Tell Me Why We Invaded Afghanistan Again?

3 comments November 28th, 2008at 07:13am Posted by Eli

We didn’t capture or kill bin Laden.  We didn’t destroy al Qaeda.  Oh, but at least we liberated the country from the Taliban, established democracy, and ended the oppression of women!  Eh, not so much…

The collapse of Afghanistan is closer than the world believes. Kandahar is in Taliban hands – all but a square mile at the centre of the city – and the first Taliban checkpoints are scarcely 15 miles from Kabul. Hamid Karzai’s deeply corrupted government is almost as powerless as the Iraqi cabinet in Baghdad’s “Green Zone”; lorry drivers in the country now carry business permits issued by the Taliban which operate their own courts in remote areas of the country.

The Red Cross has already warned that humanitarian operations are being drastically curtailed in ever larger areas of Afghanistan; more than 4,000 people, at least a third of them civilians, have been killed in the past 11 months, along with scores of Nato troops and about 30 aid workers. Both the Taliban and Mr Karzai’s government are executing their prisoners in ever greater numbers. The Afghan authorities hanged five men this month for murder, kidnap or rape – one prisoner, a distant relative of Mr Karzai, predictably had his sentence commuted – and more than 100 others are now on Kabul’s death row.

This is not the democratic, peaceful, resurgent, “gender-sensitive” Afghanistan that the world promised to create after the overthrow of the Taliban in 2001. Outside the capital and the far north of the country, almost every woman wears the all-enshrouding burkha, while fighters are now joining the Taliban’s ranks from Kashmir, Uzbekistan, Chechnya and even Turkey….

(…)

Is it really the overriding ambition of Afghans to have “democracy”? Is a strong federal state possible in Afghanistan? Is the international community ready to take on the warlords and drug barons who are within Mr Karzai’s own government? And – most important of all – is development really about “securing the country”? The tired old American adage that “where the Tarmac ends, the Taliban begins” is untrue. The Taliban are mounting checkpoints on those very same newly-built roads.

(…)

“We” are not winning in Afghanistan. Talk of crushing the Taliban seems as bleakly unrealistic as it has ever been. Indeed, when the President of Afghanistan tries to talk to Mullah Omar – one of America’s principal targets in this wretched war – you know the writing is on the wall. And even Mullah Omar didn’t want to talk to Mr Karzai.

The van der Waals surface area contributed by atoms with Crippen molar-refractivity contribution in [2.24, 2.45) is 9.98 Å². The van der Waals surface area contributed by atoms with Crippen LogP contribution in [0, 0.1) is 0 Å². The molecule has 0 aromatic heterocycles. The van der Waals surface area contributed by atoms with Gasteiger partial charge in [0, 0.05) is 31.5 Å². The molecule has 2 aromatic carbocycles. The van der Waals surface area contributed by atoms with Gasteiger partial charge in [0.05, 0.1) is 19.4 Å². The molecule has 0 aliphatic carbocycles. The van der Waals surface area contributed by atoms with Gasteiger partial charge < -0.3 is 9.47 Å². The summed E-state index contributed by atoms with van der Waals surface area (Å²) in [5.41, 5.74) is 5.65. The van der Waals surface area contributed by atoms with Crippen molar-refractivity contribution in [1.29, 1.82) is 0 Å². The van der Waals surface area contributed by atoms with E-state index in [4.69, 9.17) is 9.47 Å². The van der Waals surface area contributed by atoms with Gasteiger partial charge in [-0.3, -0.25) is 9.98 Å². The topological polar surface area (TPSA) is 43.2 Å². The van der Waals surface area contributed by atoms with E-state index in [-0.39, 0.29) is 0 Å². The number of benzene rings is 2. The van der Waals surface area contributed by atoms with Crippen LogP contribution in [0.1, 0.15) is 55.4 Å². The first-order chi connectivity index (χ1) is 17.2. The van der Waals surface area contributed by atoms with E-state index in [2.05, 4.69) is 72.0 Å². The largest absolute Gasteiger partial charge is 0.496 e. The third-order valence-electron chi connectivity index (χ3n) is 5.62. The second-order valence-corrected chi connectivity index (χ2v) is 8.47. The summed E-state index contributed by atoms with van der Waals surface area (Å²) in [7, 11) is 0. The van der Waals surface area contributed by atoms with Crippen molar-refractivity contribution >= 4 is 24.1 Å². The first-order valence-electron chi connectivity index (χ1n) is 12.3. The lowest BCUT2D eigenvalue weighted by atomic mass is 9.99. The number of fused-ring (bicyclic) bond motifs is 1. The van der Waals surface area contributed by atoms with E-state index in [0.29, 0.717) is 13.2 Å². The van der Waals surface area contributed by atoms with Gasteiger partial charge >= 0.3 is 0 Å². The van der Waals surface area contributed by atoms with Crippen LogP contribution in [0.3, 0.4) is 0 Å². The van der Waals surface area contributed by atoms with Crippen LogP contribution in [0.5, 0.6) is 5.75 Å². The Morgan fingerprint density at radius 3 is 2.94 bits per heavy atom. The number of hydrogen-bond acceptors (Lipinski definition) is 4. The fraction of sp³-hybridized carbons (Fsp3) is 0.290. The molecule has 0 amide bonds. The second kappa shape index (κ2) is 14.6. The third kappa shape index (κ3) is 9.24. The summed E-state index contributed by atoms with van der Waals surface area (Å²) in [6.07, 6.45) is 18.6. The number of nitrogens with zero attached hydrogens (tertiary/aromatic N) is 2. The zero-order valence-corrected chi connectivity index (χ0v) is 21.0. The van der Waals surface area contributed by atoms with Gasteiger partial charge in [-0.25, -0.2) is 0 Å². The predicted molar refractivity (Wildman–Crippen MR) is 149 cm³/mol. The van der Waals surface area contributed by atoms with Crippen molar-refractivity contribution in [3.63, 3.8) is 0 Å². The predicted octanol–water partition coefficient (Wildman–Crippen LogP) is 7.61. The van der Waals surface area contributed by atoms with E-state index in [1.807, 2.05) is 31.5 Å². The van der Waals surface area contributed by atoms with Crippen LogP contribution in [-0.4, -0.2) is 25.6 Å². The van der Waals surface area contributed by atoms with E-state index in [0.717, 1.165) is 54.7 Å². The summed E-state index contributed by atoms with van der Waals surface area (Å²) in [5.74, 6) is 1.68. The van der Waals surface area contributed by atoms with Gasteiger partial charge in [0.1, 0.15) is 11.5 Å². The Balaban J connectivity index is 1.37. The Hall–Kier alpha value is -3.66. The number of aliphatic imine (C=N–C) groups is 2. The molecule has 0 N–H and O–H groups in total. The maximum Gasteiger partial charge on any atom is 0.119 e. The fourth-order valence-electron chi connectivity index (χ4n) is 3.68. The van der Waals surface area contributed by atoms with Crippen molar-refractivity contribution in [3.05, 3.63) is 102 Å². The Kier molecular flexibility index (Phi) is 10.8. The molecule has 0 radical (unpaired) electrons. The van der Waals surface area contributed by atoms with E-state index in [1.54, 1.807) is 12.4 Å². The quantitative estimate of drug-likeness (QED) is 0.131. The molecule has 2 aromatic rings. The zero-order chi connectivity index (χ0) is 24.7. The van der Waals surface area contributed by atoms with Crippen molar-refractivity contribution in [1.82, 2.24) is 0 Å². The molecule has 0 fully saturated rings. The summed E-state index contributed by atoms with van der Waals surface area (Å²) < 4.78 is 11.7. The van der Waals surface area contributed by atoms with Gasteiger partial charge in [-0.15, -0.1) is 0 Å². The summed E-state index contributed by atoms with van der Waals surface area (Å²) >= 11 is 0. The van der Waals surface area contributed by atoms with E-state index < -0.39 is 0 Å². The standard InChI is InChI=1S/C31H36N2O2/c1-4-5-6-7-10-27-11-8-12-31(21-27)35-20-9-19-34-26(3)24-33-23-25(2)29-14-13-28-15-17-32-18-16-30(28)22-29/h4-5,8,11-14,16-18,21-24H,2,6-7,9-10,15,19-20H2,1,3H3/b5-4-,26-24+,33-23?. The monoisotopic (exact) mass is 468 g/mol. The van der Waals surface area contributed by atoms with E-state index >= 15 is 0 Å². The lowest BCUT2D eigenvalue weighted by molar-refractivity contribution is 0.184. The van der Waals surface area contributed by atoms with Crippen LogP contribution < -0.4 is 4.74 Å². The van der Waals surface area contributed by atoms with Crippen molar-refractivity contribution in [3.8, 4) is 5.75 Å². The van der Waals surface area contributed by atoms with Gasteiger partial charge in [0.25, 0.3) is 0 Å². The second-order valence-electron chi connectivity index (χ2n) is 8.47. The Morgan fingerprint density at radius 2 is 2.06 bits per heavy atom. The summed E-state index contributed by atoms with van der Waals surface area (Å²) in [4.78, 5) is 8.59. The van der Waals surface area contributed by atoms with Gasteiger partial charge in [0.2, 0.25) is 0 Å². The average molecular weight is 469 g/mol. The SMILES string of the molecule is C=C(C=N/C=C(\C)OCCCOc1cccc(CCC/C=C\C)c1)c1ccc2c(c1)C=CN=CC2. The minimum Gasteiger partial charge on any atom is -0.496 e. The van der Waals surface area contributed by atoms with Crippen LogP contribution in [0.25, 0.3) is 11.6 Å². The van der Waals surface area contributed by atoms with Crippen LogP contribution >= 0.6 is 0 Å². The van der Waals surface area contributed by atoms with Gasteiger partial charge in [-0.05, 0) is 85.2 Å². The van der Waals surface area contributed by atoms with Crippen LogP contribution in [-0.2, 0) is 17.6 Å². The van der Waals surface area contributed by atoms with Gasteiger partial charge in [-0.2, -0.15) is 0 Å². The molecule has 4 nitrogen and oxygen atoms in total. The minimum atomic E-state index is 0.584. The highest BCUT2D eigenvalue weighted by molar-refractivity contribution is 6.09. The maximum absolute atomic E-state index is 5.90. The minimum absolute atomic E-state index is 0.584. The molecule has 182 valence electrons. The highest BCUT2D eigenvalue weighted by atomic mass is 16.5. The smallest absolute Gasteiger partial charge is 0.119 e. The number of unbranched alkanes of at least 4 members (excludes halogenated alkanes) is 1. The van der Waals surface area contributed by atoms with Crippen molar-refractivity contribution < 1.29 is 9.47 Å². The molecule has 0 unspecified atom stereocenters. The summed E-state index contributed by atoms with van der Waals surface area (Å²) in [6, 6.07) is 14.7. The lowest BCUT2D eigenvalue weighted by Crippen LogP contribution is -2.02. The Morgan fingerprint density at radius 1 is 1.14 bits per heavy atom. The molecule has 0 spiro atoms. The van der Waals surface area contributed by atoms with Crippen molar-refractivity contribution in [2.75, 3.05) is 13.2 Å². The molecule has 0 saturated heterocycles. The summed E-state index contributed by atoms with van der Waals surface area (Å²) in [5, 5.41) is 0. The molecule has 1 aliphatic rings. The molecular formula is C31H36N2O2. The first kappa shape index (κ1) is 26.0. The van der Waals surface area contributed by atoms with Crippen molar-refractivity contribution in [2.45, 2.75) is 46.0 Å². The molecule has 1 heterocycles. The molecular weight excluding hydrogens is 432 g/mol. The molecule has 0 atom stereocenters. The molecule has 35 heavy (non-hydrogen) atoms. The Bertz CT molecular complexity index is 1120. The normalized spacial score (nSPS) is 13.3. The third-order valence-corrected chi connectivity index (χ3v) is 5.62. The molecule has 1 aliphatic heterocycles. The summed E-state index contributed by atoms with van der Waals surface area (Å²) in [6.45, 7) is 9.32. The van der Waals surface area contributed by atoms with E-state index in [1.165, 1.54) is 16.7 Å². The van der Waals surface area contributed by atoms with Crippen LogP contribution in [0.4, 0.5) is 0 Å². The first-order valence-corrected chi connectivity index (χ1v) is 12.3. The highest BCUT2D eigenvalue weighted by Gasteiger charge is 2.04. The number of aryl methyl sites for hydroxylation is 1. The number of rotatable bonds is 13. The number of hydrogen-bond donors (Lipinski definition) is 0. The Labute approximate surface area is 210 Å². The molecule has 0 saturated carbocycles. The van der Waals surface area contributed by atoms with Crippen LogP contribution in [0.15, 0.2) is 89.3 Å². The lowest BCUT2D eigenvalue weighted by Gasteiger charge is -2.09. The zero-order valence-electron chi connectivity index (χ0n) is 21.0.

So… after our supposed victory, Karzai was effectively nothing more than the mayor of Kabul.  Now, 7 years later… Karzai is effectively nothing more than the mayor of Kabul.  I think the biggest change that we’ve effected in Afghanistan is to make its people hate us.  Bravo.

(h/t Elliott)

Entry Filed under: Afghanistan,War

3 Comments

  • 1. woody  |  November 28th, 2008 at 9:22 am

    “Tell Me Why We Invaded Afghanistan Again?”

    Pipeline security, mainly, at least for now. The one that runs from the Caspian, down through afghanistan and pakistan to the Arabian Sea, at karachi…

    Later, it’s to situate american tactical fighter aircraft in close proximity to said Caaspian Sea, and the huge oil pool under it and nearby ‘republics,’ in the old, Soviet “Stans.”

    Why do yo ask? Isn’t it enough that your leaders THINK we should be there?

  • 2. Eli  |  November 28th, 2008 at 9:32 am

    I actually don’t think it’s even that, especially considering how little of the country we control. I think it was primarily so that Dubya could show what a tough guy he is by hitting back at the people who hit us and the people who were harboring them.

    Which is not so bad, but only if you actually *hit* them. All Dubya did was temporarily displace them, didn’t lay a finger on anyone of import, and then invaded a country that had nothing to do with anything, allowing the Taliban and al Qaeda to regroup and regain their power.

    In other words, invading Afghanistan was not an inherently bad idea, but it had to be done effectively in order to be anything but a waste of time and resources. Swinging is not the same as hitting, and that’s all Dubya should get credit for. He took a swing at al Qaeda and the Taliban, but he didn’t actually hit them.

    But hey, he *did* get to kill and torture a bunch of people, so it wasn’t a total loss for him.

  • 3. Interrobang  |  November 28th, 2008 at 11:58 pm

    Leave us not forget that about ten years or so ago, the Taliban was the US’ bestest friend in the region, getting all kinds of props in the MSM for “bringing stability” to the country and virtually eliminating the poppy crop. There’s a Republican representative in California (Dana Rohrabacher) who had a bunch of gap-year photo album pictures taken with Taliban fighters back in the day, even. Funny how the misogynist totalitarianism angle didn’t even figure as long as they were sufficiently anti-drug for the US government.

    I knew this was going to happen starting in September of 2001. All along, I’ve been saying bin Laden is in Monte Carlo with his beard cropped close, drinking (very Qu’ranically incorrect) scotch and sodas, playing craps on the family money, and laughing his skinny ass off.


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